At about the same time as the Hartford Courant was slammed with a plagiarism suit for allegedly stealing at least 11 articles from a family-owned local Connecticut paper last month, the Wall Street Journal decided to try its own hand at journalistic thievery. According to a Dec. 3 Huffington Post article, a freelance writer wrote an online “New Global Indian” column called “Homeward Bound” on Nov. 10 that the Journal later discovered contained multiple fake quotations.
A notice now appears on the Journal Web site in place of the column:
“A Nov. 10 “New Global Indian” online column by New York City freelance writer Mona Sarika has been found to contain information that was plagiarized from several publications, including the Washington Post, Little India, India Today and San Francisco magazine. In the column, “Homeward Bound,” about H-1B visa holders returning to India, Ms. Sarika also re-used direct quotes from other publications, without attribution, and changed the original speakers’ names to individuals who appear to be fabricated. The column is the only work by Ms. Sarika to be published by the Journal, and it has been removed from the Journal’s Web sites.”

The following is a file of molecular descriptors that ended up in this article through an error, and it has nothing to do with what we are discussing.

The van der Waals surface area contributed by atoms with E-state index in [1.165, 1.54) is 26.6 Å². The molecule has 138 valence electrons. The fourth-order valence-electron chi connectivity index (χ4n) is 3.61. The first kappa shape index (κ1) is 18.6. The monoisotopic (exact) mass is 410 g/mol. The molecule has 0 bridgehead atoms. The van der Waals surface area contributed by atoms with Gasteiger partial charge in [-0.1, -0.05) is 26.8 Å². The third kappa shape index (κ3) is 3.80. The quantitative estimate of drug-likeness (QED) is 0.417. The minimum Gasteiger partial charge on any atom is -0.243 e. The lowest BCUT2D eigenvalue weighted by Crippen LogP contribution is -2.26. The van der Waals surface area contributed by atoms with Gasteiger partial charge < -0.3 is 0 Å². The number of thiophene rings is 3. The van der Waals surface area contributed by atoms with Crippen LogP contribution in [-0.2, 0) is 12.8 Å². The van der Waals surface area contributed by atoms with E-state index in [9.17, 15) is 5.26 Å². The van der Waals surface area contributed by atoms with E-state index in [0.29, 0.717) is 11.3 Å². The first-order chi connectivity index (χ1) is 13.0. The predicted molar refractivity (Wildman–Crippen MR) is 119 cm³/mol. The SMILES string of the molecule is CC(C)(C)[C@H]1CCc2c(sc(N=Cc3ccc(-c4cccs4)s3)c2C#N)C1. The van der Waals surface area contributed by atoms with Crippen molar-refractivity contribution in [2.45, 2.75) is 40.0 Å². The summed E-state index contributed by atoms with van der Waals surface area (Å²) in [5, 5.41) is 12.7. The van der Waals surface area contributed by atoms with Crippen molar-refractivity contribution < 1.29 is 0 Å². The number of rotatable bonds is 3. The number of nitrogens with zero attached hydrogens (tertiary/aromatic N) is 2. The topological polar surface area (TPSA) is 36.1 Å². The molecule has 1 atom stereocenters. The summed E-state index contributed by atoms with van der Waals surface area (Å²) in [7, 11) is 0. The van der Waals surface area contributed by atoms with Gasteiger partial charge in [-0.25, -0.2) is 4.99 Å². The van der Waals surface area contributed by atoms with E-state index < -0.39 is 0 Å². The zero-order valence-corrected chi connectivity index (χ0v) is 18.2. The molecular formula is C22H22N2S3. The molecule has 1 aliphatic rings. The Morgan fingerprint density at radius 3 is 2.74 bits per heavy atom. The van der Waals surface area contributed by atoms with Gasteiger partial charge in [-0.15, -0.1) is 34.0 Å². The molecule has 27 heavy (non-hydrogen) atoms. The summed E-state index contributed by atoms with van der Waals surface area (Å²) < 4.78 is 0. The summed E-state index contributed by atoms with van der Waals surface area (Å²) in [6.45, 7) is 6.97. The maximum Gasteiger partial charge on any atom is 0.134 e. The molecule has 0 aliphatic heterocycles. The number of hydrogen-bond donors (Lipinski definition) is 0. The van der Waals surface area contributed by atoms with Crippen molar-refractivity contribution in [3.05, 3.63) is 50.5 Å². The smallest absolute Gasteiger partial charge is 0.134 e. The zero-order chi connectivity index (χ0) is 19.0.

In the past year, Rupert Murdoch has announced intentions to put his newspaper Web sites, including the Journal, behind a pay wall, looked to strike a deal with Microsoft for exclusive rights to his online content and decided to create a new NYC bureau on a $15 million budget to compete with the New York Times.
So far, none of the papers with the original information has sued the Journal, but maybe they that’s because they don’t have enough extra money to hire legal counsel. Or maybe they are all too intimidated by Murdoch’s latest monetary ventures to attempt legal action.
Or maybe they’re just letting Murdoch run his course: if he succeeds in getting the newspaper industry to follow his various pay-for-content models, at least his publications won’t be able to steal content for free.